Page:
I wish someone would come up with a testable hypothesis, or a combination of testable hypotheses, instead of more and more unverifiable theories. Can you sustain the assertions of “blood sacrifice” being necessary for the survival of society, of the existence of “totem secret,” etc., with any kind of empirical evidence rather than just theoretical arguments? If so, let us see that evidence.

  2. Jon Roland

    Regarding war as only a blood sacrifice by nations is somewhat unfair, although it can be that in some cases. Much depends on what a nation or other group can expect if they lose. As Hemingway once put it, “There are many things worse than war and all of them come with defeat.” If defeat can be expected to result in severe abuse, slavery, or extermination then the sacrifice of some willing combatants may be rational.

    I have had some conversations with Japanese under U.S. occupation who were surprised and shocked when we did not treat them the way they treated the Chinese and others in areas they had occupied. Treating a defeated enemy kindly was just not done, in their understanding of such things. In Europe, on the other hand, one of the factors that contributed to the success of U.S. forces was the expectation that if they surrendered to Americans they would not be mistreated. Our image as “civilized” preceded us and served us well. That was especially apparent when we invaded Iraq and Iraqi soldiers quickly surrendered as soon as they thought they could do it without being shot by their own officers.

    The best way to reduce war casualties is to have a deserved reputation for being a kind conqueror.

  3. Bob Yeats

    I ask why Hitler was able to mobilize a country that had been a leader of the Enlightenment, that produced Goethe, Beethoven, Kant, and Einstein to sink to the depths of murdering Jews in the Holocaust or submitting to the aggressions of World War II. I conclude that it could happen in the United States, where the extremists of the Tea Party force Americans into outrageous conclusions about Hispanics, Blacks, and other minorities. These are the Jews of our generation. The media, and not just Fox News, are a part of the problem, not the solution. Goebbels would have loved to have the technology of today.

    In the 1960s, our leaders passed the Civil Rights Act and other laws to protect the weakest among us. No mention of such acts in today’s media-rigged environment. Your organization needs to address this issue. I’d like to be proven wrong, but I don’t think I will be.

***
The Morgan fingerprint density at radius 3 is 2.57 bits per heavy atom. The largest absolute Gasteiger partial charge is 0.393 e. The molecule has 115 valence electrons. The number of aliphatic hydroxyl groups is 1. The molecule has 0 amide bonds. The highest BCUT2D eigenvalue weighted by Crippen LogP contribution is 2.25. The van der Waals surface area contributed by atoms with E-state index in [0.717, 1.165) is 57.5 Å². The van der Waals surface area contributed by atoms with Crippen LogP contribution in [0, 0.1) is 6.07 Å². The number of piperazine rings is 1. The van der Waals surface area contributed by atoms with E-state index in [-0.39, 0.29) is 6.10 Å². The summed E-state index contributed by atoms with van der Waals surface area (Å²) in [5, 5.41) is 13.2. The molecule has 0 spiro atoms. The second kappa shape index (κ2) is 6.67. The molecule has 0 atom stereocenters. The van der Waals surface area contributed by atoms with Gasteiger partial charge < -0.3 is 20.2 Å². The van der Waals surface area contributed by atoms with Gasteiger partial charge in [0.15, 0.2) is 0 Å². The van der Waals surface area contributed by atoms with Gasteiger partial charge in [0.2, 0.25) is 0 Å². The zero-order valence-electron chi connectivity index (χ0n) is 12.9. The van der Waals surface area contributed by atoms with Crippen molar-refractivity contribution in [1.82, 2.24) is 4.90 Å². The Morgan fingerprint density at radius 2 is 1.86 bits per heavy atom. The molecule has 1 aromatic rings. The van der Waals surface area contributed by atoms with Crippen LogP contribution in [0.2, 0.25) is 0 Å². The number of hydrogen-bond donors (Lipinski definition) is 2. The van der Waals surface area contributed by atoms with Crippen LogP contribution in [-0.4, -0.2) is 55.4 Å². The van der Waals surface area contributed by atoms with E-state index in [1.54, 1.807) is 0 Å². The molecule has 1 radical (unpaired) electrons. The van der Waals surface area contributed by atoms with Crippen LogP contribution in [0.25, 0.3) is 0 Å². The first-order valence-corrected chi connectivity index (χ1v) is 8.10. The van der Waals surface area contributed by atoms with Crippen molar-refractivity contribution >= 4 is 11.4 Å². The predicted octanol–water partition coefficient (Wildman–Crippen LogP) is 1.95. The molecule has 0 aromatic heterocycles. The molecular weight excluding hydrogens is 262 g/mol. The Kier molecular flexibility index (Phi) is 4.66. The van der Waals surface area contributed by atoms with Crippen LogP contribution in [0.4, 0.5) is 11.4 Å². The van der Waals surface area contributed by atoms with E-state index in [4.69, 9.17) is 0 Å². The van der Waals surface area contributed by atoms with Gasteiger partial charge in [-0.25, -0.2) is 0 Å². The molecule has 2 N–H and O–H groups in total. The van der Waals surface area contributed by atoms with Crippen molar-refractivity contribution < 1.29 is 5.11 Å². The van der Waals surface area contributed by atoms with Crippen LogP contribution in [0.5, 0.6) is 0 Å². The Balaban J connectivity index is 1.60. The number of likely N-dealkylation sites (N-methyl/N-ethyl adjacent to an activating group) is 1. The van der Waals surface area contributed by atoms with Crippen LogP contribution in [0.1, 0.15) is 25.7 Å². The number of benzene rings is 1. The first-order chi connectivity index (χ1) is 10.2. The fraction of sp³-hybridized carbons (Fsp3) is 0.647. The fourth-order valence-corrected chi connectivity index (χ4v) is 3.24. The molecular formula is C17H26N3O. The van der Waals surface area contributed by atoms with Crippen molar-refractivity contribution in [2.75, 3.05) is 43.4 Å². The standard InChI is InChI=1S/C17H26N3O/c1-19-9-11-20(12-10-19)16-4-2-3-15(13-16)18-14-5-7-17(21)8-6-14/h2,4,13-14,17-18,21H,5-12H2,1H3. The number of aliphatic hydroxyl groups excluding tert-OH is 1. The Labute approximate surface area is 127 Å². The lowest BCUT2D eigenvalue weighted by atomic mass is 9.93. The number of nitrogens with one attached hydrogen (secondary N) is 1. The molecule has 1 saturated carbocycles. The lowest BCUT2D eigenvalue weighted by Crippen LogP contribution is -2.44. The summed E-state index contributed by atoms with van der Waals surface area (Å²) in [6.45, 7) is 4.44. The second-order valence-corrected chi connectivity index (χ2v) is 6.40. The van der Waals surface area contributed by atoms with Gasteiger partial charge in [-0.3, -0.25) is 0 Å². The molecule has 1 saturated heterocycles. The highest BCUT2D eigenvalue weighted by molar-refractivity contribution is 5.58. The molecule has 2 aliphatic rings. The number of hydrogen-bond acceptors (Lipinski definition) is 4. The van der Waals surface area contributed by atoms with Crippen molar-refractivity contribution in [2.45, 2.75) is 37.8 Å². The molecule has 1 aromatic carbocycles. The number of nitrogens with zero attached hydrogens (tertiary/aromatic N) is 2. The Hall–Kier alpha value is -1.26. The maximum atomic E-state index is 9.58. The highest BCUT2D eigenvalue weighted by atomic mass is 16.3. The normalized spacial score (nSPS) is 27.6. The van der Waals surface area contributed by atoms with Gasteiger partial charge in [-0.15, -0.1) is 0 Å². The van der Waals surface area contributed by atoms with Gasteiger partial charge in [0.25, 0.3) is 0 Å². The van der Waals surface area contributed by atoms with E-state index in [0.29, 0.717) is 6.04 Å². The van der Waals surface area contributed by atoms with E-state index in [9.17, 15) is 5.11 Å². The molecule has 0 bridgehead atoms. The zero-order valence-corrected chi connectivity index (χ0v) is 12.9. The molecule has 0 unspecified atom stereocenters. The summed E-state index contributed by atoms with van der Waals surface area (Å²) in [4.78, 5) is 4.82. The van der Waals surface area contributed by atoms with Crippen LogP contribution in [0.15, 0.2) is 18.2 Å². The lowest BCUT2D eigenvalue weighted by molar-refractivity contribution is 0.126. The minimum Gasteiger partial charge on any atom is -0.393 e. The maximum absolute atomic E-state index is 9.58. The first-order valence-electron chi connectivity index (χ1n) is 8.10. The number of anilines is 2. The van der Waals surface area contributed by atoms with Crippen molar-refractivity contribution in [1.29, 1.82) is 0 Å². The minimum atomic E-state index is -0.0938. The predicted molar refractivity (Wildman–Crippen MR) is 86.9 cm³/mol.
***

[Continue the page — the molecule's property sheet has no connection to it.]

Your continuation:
4. Jon Roland

    A good illustration of the benefits of having a deserved reputation as a kind conqueror is provided by the way that is mocked, as it was in the Peter Sellers movie, The Mouse that Roared. The head of a small country that couldn’t pay its bills came up with the solution: go to war with the United States. His adviser protested, “But we’ll lose!” To which the Sellers character responded, “Of course we’ll lose. Then we’ll get foreign aid!” Some countries might think the loss of a few soldiers a small price for the foreign aid that would follow.

  5. BZ

    The “Sacrifice for Society” theory would seem more plausible if more modern wars were truly popular endeavors. I don’t recall my neighbors spontaneously packing their MRE’s and rifles to invade Iraq in 1991 or 2003. I do recall a tiny minority of insulated individuals who call themselves “the government” doing so, however. So, perhaps the theory should be narrowed to a “Sacrifice for Modern State-Centered Nationalism”. When clarified in this way, it seems far more like an institution we’d be better off skipping altogether.

  6. Jean-Jacques Arzalier

    ◾Why, during the course of the First World War, did national leaders continually ask young men to engage in battle strategies that caused a great number of men to be wounded or killed?

    National leaders did not want to loose the war (when a democratic government looses a total war, it looses legitimacy too). A French humorist explained that war an horrible thing, with the death of men who they did not known personally (their enemy), for an advantage to men who they actually did know personally (their government colleagues), but who did nod die…